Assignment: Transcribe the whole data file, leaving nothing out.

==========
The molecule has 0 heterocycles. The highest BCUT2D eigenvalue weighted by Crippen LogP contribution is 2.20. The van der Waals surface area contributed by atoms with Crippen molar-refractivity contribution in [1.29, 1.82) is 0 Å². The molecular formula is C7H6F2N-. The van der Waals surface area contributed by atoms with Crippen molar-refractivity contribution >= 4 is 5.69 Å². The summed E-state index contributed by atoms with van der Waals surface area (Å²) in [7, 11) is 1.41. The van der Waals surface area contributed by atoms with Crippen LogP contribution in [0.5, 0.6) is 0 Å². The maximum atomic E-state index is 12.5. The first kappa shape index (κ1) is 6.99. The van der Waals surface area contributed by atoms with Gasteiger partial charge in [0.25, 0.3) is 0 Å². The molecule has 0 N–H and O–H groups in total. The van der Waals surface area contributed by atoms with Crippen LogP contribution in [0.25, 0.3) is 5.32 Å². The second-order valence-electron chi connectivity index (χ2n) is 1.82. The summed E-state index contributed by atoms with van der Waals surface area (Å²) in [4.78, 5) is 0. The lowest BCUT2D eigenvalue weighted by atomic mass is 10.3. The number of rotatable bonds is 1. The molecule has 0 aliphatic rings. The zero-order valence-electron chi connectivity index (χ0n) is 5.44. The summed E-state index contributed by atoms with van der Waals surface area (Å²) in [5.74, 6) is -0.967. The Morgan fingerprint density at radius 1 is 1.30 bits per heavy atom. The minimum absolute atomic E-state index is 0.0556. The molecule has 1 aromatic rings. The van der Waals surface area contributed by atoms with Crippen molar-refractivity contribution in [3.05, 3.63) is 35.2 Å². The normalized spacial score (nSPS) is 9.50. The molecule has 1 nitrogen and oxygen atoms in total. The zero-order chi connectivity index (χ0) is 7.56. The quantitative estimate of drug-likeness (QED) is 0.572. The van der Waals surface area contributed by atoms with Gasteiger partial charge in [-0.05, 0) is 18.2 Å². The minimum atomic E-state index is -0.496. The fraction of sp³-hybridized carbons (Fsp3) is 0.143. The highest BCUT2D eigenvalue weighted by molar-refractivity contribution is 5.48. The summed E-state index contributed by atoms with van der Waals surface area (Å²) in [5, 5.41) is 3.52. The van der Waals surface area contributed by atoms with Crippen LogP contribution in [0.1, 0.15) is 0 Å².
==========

The molecule has 0 heterocycles. The highest BCUT2D eigenvalue weighted by Crippen LogP contribution is 2.20. The van der Waals surface area contributed by atoms with Crippen molar-refractivity contribution in [1.29, 1.82) is 0 Å². The molecular formula is C7H6F2N-. The van der Waals surface area contributed by atoms with Crippen molar-refractivity contribution >= 4 is 5.69 Å². The summed E-state index contributed by atoms with van der Waals surface area (Å²) in [7, 11) is 1.41. The van der Waals surface area contributed by atoms with Crippen LogP contribution in [0.5, 0.6) is 0 Å². The maximum atomic E-state index is 12.5. The first kappa shape index (κ1) is 6.99. The van der Waals surface area contributed by atoms with Gasteiger partial charge in [0.25, 0.3) is 0 Å². The molecule has 0 N–H and O–H groups in total. The van der Waals surface area contributed by atoms with Crippen LogP contribution in [0.25, 0.3) is 5.32 Å². The second-order valence-electron chi connectivity index (χ2n) is 1.82. The summed E-state index contributed by atoms with van der Waals surface area (Å²) in [4.78, 5) is 0. The lowest BCUT2D eigenvalue weighted by atomic mass is 10.3. The number of rotatable bonds is 1. The molecule has 0 aliphatic rings. The zero-order valence-electron chi connectivity index (χ0n) is 5.44. The summed E-state index contributed by atoms with van der Waals surface area (Å²) in [5.74, 6) is -0.967. The Morgan fingerprint density at radius 1 is 1.30 bits per heavy atom. The minimum absolute atomic E-state index is 0.0556. The molecule has 1 aromatic rings. The van der Waals surface area contributed by atoms with Crippen molar-refractivity contribution in [3.05, 3.63) is 35.2 Å². The normalized spacial score (nSPS) is 9.50. The molecule has 1 nitrogen and oxygen atoms in total. The zero-order chi connectivity index (χ0) is 7.56. The quantitative estimate of drug-likeness (QED) is 0.572. The van der Waals surface area contributed by atoms with Gasteiger partial charge in [-0.05, 0) is 18.2 Å². The minimum atomic E-state index is -0.496. The fraction of sp³-hybridized carbons (Fsp3) is 0.143. The highest BCUT2D eigenvalue weighted by molar-refractivity contribution is 5.48. The summed E-state index contributed by atoms with van der Waals surface area (Å²) in [5, 5.41) is 3.52. The van der Waals surface area contributed by atoms with Crippen LogP contribution in [0.1, 0.15) is 0 Å².